“...that Jesus’ hearers are told to identify themselves with the enslaved or those in position of servitude. In fact, the reign of God belongs especially to them... Surely the statement that young slaves were of God’s kingdom would have been met with surprise or even shock by his hearers, especially the free, even if they were poor. Any who had been forced to sell children into servitude, however, would have appreciated Jesus’ subversive speech” (Corley 2002: 149).
Then Jesus took a young child,
one who had been taken into slavery,
set this child in front of everyone so they could see,
put his arms around her, and said:
Anyone who welcomes one of these children in my name, welcomes me...
What a radical way to ignore or push the social boundaries of his society!
What a way to ‘get up the nose’ of those who exercised power
to value themselves over others!
So if we do our usual bit of ‘theological thinking’ at this point,
we would probably conclude that a 21st century interpretation of Jesus' saying:
• in acts of caring for vulnerable human beings
we come face to face with the divine;
• if anyone is wishing to be great, then such caring is a sign
of true greatness and power.
Last Sunday night Meg Richardson
was leading ‘Worship in the Round’ here at St James.
She invited those present to consider the general theme of refugees
and a particular recent speech by The Hon (Justice) Marcus Einfeld.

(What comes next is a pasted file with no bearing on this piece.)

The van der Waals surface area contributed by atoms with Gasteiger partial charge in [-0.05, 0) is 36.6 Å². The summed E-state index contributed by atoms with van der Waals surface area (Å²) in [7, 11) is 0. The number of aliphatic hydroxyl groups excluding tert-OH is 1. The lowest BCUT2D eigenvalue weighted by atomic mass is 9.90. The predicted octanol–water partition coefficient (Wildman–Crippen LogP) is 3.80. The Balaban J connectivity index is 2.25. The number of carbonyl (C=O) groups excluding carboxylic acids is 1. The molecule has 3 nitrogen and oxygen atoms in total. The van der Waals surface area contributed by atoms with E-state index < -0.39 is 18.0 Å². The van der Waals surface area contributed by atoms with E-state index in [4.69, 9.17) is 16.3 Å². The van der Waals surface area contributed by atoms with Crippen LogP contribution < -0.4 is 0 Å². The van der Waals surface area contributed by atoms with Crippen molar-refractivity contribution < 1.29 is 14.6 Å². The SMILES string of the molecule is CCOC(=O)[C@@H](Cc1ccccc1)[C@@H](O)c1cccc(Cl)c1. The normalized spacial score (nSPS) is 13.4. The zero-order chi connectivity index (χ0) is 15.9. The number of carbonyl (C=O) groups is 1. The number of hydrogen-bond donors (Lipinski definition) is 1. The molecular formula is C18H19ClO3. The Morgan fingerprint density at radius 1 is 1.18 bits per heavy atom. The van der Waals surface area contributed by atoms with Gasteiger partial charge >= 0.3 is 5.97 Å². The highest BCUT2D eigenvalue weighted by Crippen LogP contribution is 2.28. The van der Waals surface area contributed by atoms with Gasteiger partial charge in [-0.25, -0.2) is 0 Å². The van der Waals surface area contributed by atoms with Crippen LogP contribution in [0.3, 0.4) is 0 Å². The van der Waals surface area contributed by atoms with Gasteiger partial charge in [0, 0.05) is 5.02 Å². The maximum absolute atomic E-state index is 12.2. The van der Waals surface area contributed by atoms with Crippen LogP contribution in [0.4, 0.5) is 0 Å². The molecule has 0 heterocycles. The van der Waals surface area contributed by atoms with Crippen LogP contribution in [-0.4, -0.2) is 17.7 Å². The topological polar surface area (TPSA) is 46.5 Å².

Let me share Justice Einfeld’s opening comments:
“It is often said that a society’s moral strength is measured by how humanely it deals with the most vulnerable individuals living within its domain. Yet here in Australia over the last half dozen years, a lack of moral fortitude, compassion and understanding of divergent cultures and peoples has given rise to a quite frenzied almost hysterical reaction to our asylum seekers...”
Justice Einfeld, a former Federal and Supreme Court judge,
is regarded as one of Australia’s leading experts
and foremost activists for human rights,
both within Australia and internationally.
And then during preparation of this sermon
I was reminded of the recent Family Court ruling
to release five children from detention,
following exhaustive attempts by our Federal government
to remove the family to Pakistan.
These children had spent years in detention.
The Minister responsible is now appealing the decision to the High Court.
Not only is his action appalling, but so too is the fact that
currently there are still around a further 100 children in detention in Australia!
What of their mental and physical health?
Then Jesus took a young child, one who had been disowned, dumped,
even accused of being ‘an illegal’ and a ‘queue jumper’,
the lowest of the low,
set this child in front of everyone so they could see,
claimed this child by putting his arms around her, and said:
Anyone who welcomes one of these children
in my name, welcomes me...
and knows the Holy One is in our midst.
Could it be that both Justice Einfeld and Mark’s Jesus
are really saying we need to rediscover our nation’s soul?
PS: Since this sermon was preached in 2003 the then Justice Einfeld has been convicted of making a false statement under oath and for attempting to pervert the course of justice – all over a traffic infringement notice. He was sentenced to three years in prison. His commission as a Queen’s Counsel has also been revoked.
There has also been a change of government and the policy of placing refugee children in detention has been changed.
Crossan, J. D. 1994. Jesus: A revolutionary biography. NY: New York. HarperSanFrancisco.
Corley, K. E. 2002. Women and the historical Jesus. Feminist myths of Christian origins. CA: Santa Rosa. Polebridge Press.